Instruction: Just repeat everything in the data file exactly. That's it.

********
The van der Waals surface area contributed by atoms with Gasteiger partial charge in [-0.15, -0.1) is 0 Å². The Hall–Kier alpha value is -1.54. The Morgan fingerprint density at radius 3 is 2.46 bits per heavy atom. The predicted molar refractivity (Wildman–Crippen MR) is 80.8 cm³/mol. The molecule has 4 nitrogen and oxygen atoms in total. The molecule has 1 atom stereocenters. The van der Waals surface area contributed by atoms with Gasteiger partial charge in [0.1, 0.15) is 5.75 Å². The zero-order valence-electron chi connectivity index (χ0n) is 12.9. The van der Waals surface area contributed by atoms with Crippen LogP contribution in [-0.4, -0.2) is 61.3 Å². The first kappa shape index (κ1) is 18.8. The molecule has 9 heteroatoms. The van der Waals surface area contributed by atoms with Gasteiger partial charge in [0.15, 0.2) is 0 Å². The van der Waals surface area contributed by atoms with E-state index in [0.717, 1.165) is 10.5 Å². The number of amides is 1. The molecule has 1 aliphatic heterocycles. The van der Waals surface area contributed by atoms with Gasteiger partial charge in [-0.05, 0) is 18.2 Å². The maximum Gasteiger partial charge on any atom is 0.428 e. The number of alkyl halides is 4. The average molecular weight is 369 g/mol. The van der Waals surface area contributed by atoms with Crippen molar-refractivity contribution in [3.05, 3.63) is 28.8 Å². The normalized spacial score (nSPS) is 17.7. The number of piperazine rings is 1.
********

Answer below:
The van der Waals surface area contributed by atoms with Gasteiger partial charge in [-0.15, -0.1) is 0 Å². The Hall–Kier alpha value is -1.54. The Morgan fingerprint density at radius 3 is 2.46 bits per heavy atom. The predicted molar refractivity (Wildman–Crippen MR) is 80.8 cm³/mol. The molecule has 4 nitrogen and oxygen atoms in total. The molecule has 1 atom stereocenters. The van der Waals surface area contributed by atoms with Gasteiger partial charge in [0.1, 0.15) is 5.75 Å². The zero-order valence-electron chi connectivity index (χ0n) is 12.9. The van der Waals surface area contributed by atoms with Crippen LogP contribution in [-0.4, -0.2) is 61.3 Å². The first kappa shape index (κ1) is 18.8. The molecule has 9 heteroatoms. The van der Waals surface area contributed by atoms with Gasteiger partial charge in [0.15, 0.2) is 0 Å². The van der Waals surface area contributed by atoms with E-state index in [0.717, 1.165) is 10.5 Å². The number of amides is 1. The molecule has 1 aliphatic heterocycles. The van der Waals surface area contributed by atoms with Gasteiger partial charge in [-0.05, 0) is 18.2 Å². The maximum Gasteiger partial charge on any atom is 0.428 e. The number of alkyl halides is 4. The average molecular weight is 369 g/mol. The van der Waals surface area contributed by atoms with Crippen molar-refractivity contribution in [3.05, 3.63) is 28.8 Å². The normalized spacial score (nSPS) is 17.7. The number of piperazine rings is 1.